Chea Prince

Lowe Gallery

Chea Prince is one of a number of Atlanta artists who have sought theoretical models in French poststructuralist philosophy. He draws on the eroticism of Georges Bataille, while his debt to linguistic philosophers such as Jacques Derrida is reflected in the irritating tendency to title his works with French puns and to write self-deconstructing artist’s statements. The pieces themselves are mixed-media compilations of Pop art, mass-media imagery, figural references to artists such as Robert Indiana, Marcel Duchamp, and Jackson Pollock, and literal references to bondage, domination, and sexual anatomy.

Pas d’au delà (No beyond, or Step beyond, 1989) is a huge multi-panel piece that features canvas cushions, a portrait of Andy Warhol, a black-on-black abstract painting, and several male butoh dancers, including one with a three-dimensional black dildo projecting from his crotch. The entire assemblage is bound in rubber straps stretched from snap hooks to steel rings at the center of each panel. Prince plainly intends to deconstruct sexuality in phallocentric culture, but the work is electric with the very sexuality it wants to analyze: the phallus is more prominent than the philosophy. The artist states that the bondage theme in most of the works in this show refers to our being bound by desire, and desire, specifically male desire, is definitely the most evident aspect of the work. In the context of this theme and in the presence of nudes appropriated from gay pornography, the references to Pop and Abstract Expressionist artists suggest that these artists’ work is a sublimation of male sexuality and is thus implicated in the overall phallocracy. Prince’s work is fortunately too complex to dissolve into a simple formula, but sexuality is clearly the engine driving the analytical machine.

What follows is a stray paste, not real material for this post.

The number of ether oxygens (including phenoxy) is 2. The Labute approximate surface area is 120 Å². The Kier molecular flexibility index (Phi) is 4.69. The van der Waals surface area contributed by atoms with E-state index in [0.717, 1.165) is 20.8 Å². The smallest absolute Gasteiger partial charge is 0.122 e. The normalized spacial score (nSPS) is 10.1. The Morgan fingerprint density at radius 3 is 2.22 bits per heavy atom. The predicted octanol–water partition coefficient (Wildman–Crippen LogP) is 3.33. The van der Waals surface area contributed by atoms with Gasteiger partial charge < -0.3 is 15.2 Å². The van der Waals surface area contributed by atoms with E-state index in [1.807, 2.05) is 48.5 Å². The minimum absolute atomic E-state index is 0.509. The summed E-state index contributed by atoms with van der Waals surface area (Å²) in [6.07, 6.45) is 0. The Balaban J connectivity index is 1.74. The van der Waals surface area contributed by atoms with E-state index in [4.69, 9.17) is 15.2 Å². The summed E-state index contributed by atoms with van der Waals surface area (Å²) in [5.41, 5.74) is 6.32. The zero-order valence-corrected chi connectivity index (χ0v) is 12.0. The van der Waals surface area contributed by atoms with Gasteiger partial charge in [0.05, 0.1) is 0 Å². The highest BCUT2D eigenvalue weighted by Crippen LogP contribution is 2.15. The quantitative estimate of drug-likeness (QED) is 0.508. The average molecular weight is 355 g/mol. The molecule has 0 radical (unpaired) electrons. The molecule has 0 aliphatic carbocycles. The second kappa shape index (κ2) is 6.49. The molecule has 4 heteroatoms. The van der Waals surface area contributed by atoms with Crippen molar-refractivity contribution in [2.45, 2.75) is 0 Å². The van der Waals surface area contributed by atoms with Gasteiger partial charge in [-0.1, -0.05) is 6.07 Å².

In his attempt to confront the character of male sexuality and domination, Prince reflects the influence of feminism. Some of the works portray cleverly constructed relations of painted and readymade elements. In Sorcière d’eau (Water witch, 1989) a strap is hooked to an earring on a painted figure’s ear and seems to be pulling her into a provocative pose. The result is both clever and painful. Jou-jou (Plaything, 1989) is a smaller painting of an explicitly posed woman seated in an overstuffed chair. She is depicted with glowing, fluorescent color against a thickly painted black background. Below her is a series of stencilled numbers, and to the right the word “NO” is stencilled. The “NO” may be both an abbreviation of “number” and a reference to the forbidden image, but the image itself overpowers the linguistic conundrum. In this way, it commands the viewer’s attention and demands a response.

Glenn Harper